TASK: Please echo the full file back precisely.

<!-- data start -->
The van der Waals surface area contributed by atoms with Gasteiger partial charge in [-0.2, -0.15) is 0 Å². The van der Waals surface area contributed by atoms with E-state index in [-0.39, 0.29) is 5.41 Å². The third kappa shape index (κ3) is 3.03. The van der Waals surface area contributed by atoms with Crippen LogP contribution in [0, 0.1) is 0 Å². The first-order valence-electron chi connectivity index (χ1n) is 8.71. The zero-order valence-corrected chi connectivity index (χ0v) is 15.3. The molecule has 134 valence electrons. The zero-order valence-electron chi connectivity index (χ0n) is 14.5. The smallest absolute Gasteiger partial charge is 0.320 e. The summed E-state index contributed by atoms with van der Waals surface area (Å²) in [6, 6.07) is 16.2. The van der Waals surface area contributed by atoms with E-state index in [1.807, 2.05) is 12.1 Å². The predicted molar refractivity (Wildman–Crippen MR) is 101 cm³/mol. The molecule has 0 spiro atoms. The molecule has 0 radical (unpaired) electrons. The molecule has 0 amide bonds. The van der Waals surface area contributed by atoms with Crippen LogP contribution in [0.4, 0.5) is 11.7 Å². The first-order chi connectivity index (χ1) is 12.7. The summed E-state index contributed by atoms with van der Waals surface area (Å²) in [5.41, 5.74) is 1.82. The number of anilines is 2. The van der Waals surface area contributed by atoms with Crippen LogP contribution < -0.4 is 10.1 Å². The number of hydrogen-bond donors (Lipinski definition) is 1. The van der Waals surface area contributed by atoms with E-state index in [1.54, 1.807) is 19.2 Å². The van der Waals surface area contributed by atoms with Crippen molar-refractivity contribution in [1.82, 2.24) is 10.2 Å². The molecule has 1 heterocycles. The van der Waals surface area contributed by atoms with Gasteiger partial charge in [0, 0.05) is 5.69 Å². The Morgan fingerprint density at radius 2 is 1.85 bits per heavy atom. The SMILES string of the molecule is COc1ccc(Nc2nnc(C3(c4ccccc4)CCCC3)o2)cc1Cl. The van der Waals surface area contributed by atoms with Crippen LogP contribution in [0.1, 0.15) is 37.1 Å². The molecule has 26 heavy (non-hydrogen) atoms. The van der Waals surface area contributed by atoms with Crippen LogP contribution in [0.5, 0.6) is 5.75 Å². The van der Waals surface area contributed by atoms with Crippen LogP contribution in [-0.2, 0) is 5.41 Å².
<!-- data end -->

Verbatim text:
The van der Waals surface area contributed by atoms with Gasteiger partial charge in [-0.2, -0.15) is 0 Å². The van der Waals surface area contributed by atoms with E-state index in [-0.39, 0.29) is 5.41 Å². The third kappa shape index (κ3) is 3.03. The van der Waals surface area contributed by atoms with Crippen LogP contribution in [0, 0.1) is 0 Å². The first-order valence-electron chi connectivity index (χ1n) is 8.71. The zero-order valence-corrected chi connectivity index (χ0v) is 15.3. The molecule has 134 valence electrons. The zero-order valence-electron chi connectivity index (χ0n) is 14.5. The smallest absolute Gasteiger partial charge is 0.320 e. The summed E-state index contributed by atoms with van der Waals surface area (Å²) in [6, 6.07) is 16.2. The van der Waals surface area contributed by atoms with E-state index in [1.807, 2.05) is 12.1 Å². The predicted molar refractivity (Wildman–Crippen MR) is 101 cm³/mol. The molecule has 0 spiro atoms. The molecule has 0 radical (unpaired) electrons. The molecule has 0 amide bonds. The van der Waals surface area contributed by atoms with Crippen LogP contribution in [0.4, 0.5) is 11.7 Å². The first-order chi connectivity index (χ1) is 12.7. The summed E-state index contributed by atoms with van der Waals surface area (Å²) in [5.41, 5.74) is 1.82. The number of anilines is 2. The van der Waals surface area contributed by atoms with Crippen LogP contribution < -0.4 is 10.1 Å². The number of hydrogen-bond donors (Lipinski definition) is 1. The van der Waals surface area contributed by atoms with E-state index in [1.54, 1.807) is 19.2 Å². The van der Waals surface area contributed by atoms with Crippen molar-refractivity contribution in [1.82, 2.24) is 10.2 Å². The molecule has 1 heterocycles. The van der Waals surface area contributed by atoms with Gasteiger partial charge in [0, 0.05) is 5.69 Å². The Morgan fingerprint density at radius 2 is 1.85 bits per heavy atom. The SMILES string of the molecule is COc1ccc(Nc2nnc(C3(c4ccccc4)CCCC3)o2)cc1Cl. The van der Waals surface area contributed by atoms with Crippen LogP contribution in [0.1, 0.15) is 37.1 Å². The molecule has 26 heavy (non-hydrogen) atoms. The van der Waals surface area contributed by atoms with Crippen LogP contribution in [0.5, 0.6) is 5.75 Å². The van der Waals surface area contributed by atoms with Crippen LogP contribution in [-0.2, 0) is 5.41 Å².